China’s first unmanned docking in space is on course for Nov. 3 following the Nov.1 launch of the Shenzhou 8 spacecraft on a Long March 2F/G booster at the Jiuquan Space Center in the Gobi desert.
A successful docking will be a significant step toward Chinese autonomous docking capability to establish a 60 ton space station by 2020.
The flight marks the 149th launch of the Chang Zheng (CZ) launch vehicle family, the 50th successful orbital mission launched from Jiuquan, and the 12th successful orbital launch from China this year.
To prepare for the docking the Tiangong 1 space module launched on Sept. 29 has been maneuvered to about 10 mi. lower into a 343 km. (213 mi.) docking orbit. It was also commanded to yaw 180 deg. to face its docking mechanism toward the approaching Shenzhou.
According to the Chinese the docking maneuvers will start when the two vehicles are 20 km apart. In the second stage of the process there will be three parking points at 5 km., 400 m. and 140 m. Their relative positions must remain accurate for mission controllers to determine their status and decide whether to continue or abort the docking.
Contrary to reports at a recent space fair in South Africa, Shenzhou-8 will act as the “active vehicle”, while Tiangong 1 will act “passive vehicle”.
Sensors on both spacecraft will start transmitting information about the velocity and distance. With the distance getting closer the data sent to the ground control will be more accurate, so that ground-based monitoring and control personnel can carefully monitor the operations.
Chinese Mission Control has never had to take dynamic action, or emergency measures that eventually will be needed in manned and unmanned dockings as the U. S. and Russia have learned. The Chinese have a rigid command structure and it remains to be seen how smoothly they can react to abnormal situations, should they occur.
To finish the docking the relative velocity of the two vehicles will slowdown to 0.2 meters per second relative speed and the lateral deviation of no more than 18 cm.
The two spacecrafts will remain docked for 12 days and after that they will separate to try a new docking at an undetermined date. After another (shorter) period of docked operations, Shenzhou-8 will return to earth within a day carrying a major joint German/Chinese science payload called SIMBOX.
According to the DLR (German Aerospace Research Agency) the SIMBOX (Science in Microgravity Box) experimental facility contains 17 experiments from the fields of biology and medicine, which will be conducted by German researchers together with their Chinese colleagues.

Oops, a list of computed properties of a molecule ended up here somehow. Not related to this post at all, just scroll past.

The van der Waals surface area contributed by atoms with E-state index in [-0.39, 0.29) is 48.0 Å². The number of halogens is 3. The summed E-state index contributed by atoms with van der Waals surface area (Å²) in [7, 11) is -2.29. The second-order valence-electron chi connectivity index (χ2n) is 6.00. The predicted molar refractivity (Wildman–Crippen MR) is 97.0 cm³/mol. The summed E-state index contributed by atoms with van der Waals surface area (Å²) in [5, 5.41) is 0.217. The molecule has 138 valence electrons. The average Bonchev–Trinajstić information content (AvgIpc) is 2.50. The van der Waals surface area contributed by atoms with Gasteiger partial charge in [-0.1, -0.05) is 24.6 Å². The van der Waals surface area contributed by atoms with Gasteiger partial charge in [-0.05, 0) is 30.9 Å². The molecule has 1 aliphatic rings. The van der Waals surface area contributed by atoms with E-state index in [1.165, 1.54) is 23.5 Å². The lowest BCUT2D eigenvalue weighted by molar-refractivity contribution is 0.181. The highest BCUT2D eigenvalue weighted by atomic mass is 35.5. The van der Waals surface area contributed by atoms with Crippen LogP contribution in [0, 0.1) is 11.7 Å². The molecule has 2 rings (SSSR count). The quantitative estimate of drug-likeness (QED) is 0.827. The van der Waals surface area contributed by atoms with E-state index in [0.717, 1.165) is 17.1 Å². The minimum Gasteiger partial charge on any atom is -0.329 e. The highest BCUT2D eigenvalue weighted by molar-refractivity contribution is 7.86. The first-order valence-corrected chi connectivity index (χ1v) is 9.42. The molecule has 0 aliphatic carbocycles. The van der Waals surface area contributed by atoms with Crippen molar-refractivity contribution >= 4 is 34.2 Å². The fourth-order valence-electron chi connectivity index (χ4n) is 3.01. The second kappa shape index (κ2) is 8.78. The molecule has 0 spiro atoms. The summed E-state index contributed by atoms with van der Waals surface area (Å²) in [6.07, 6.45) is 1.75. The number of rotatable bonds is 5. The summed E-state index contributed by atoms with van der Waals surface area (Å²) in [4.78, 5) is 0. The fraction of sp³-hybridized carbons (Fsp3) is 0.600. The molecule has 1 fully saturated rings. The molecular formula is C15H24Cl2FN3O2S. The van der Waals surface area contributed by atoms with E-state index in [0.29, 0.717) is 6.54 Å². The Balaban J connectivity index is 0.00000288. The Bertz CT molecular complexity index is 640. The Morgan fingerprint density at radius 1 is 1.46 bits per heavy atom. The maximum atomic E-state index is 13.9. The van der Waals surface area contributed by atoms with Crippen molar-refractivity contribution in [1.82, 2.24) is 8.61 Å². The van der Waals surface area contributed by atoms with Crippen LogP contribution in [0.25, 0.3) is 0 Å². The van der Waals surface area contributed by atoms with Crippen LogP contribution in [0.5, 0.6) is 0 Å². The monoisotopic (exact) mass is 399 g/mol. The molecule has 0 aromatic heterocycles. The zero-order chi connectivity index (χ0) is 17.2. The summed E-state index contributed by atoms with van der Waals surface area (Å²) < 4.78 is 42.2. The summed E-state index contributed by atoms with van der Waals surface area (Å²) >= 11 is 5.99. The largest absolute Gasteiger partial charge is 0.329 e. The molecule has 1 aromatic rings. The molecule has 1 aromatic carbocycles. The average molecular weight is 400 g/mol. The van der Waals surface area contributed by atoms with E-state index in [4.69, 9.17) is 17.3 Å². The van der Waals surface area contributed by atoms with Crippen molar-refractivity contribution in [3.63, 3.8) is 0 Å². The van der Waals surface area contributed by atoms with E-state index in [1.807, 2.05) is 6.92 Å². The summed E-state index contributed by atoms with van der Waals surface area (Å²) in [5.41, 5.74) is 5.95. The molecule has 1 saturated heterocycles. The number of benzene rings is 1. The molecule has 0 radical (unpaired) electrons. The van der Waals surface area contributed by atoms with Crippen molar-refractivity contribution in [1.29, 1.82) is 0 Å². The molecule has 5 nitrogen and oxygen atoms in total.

This is the first time that the China Manned Space Engineering Office (CMSEO) has cooperated with another nation in the use of Shenzhou – the core of China’s human spaceflight program. The DLR was tasked with the program and project management for the German part of the mission share by the Federal Ministry of Economics and Technology.
Astrium in Friedrichshafen built the SIMBOX facility and seven German universities have contributed experiments to the SIMBOX project.
Within SIMBOX, plants, nematodes, bacteria and human cancer cells will be exposed to zero gravity and space radiation for nearly three weeks. These experiments will include investigating the crystallization of medically relevant biomacromolecules. The objective is to tackle fundamental biological and medical questions. Where exactly does gravity intervene in biological processes? How can the immune system be strengthened?
In addition to the six German experiments, the Universities of Erlangen and Wuhan are carrying out a joint experiment, in which, using a miniature ecosystem with algae and fish, researchers are studying the material and energy flows in a closed system. The aim is to develop a biological life-support system to produce oxygen and food as well as treat water in future long-duration space missions.
In a second German-Chinese experiment, scientists at the University of Hamburg and the Institute of Biophysics in Beijing will investigate the crystallization of medically relevant proteins in space. Both proteins and enzymes play a major role in the development of new active pharmaceutical ingredients, targeting the multidrug-resistant bacteria MRSA (Methicillin-Resistant Staphylococcus Aureus) and the vector-borne parasites that cause malaria.
The SIMBOX facility accommodates a total of 40 experimental units, each approximately the size of a smart phone. The test facility weighs 25 kilograms and has a volume of 34 liters.
Some experimental units are simple devices such as miniature aquariums or plant chambers, but there are also complex types equipped with several chambers, pumps, lighting and sensors, as well as measuring systems. In orbit, some of the experimental units are exposed to zero gravity, whereas others are placed in a centrifuge producing Earth-like gravity. A comparison of pairs of samples will provide information on the effects of microgravity on the biological specimens.